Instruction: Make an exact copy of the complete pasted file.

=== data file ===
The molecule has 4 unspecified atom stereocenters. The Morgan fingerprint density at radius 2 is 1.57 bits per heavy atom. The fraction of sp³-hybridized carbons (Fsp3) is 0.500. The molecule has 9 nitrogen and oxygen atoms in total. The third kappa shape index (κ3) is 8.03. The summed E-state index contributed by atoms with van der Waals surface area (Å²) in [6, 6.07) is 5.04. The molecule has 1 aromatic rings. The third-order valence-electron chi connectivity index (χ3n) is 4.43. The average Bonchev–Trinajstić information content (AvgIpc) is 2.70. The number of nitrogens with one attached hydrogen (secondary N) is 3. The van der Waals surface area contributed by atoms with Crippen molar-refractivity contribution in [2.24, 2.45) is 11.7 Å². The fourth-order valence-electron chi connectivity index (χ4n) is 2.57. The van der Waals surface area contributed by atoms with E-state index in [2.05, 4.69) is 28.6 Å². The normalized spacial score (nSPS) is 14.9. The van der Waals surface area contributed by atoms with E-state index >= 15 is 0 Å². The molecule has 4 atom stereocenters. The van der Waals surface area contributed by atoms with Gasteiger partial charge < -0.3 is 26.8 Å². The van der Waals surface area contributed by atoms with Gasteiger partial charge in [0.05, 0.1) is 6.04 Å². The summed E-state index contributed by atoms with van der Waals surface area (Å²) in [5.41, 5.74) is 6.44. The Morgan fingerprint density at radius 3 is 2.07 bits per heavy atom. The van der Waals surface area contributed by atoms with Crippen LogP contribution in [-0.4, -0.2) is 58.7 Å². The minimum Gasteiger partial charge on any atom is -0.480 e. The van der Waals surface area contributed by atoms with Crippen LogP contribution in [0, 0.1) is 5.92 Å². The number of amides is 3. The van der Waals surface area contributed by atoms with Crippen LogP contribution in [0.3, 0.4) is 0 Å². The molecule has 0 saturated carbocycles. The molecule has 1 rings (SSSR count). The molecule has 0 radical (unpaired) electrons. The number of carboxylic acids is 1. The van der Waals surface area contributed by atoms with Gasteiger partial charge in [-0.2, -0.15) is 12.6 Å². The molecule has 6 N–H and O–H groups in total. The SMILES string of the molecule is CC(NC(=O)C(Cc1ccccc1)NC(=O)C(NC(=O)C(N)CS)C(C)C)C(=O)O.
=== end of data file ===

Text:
The molecule has 4 unspecified atom stereocenters. The Morgan fingerprint density at radius 2 is 1.57 bits per heavy atom. The fraction of sp³-hybridized carbons (Fsp3) is 0.500. The molecule has 9 nitrogen and oxygen atoms in total. The third kappa shape index (κ3) is 8.03. The summed E-state index contributed by atoms with van der Waals surface area (Å²) in [6, 6.07) is 5.04. The molecule has 1 aromatic rings. The third-order valence-electron chi connectivity index (χ3n) is 4.43. The average Bonchev–Trinajstić information content (AvgIpc) is 2.70. The number of nitrogens with one attached hydrogen (secondary N) is 3. The van der Waals surface area contributed by atoms with Crippen molar-refractivity contribution in [2.24, 2.45) is 11.7 Å². The fourth-order valence-electron chi connectivity index (χ4n) is 2.57. The van der Waals surface area contributed by atoms with E-state index in [2.05, 4.69) is 28.6 Å². The normalized spacial score (nSPS) is 14.9. The van der Waals surface area contributed by atoms with E-state index >= 15 is 0 Å². The molecule has 4 atom stereocenters. The van der Waals surface area contributed by atoms with Gasteiger partial charge < -0.3 is 26.8 Å². The van der Waals surface area contributed by atoms with Gasteiger partial charge in [0.05, 0.1) is 6.04 Å². The summed E-state index contributed by atoms with van der Waals surface area (Å²) in [5.41, 5.74) is 6.44. The Morgan fingerprint density at radius 3 is 2.07 bits per heavy atom. The van der Waals surface area contributed by atoms with Crippen LogP contribution in [-0.4, -0.2) is 58.7 Å². The minimum Gasteiger partial charge on any atom is -0.480 e. The van der Waals surface area contributed by atoms with Crippen LogP contribution in [0, 0.1) is 5.92 Å². The number of amides is 3. The van der Waals surface area contributed by atoms with Crippen LogP contribution in [0.3, 0.4) is 0 Å². The molecule has 0 saturated carbocycles. The molecule has 1 rings (SSSR count). The molecule has 0 radical (unpaired) electrons. The number of carboxylic acids is 1. The van der Waals surface area contributed by atoms with Gasteiger partial charge in [-0.2, -0.15) is 12.6 Å². The molecule has 6 N–H and O–H groups in total. The SMILES string of the molecule is CC(NC(=O)C(Cc1ccccc1)NC(=O)C(NC(=O)C(N)CS)C(C)C)C(=O)O.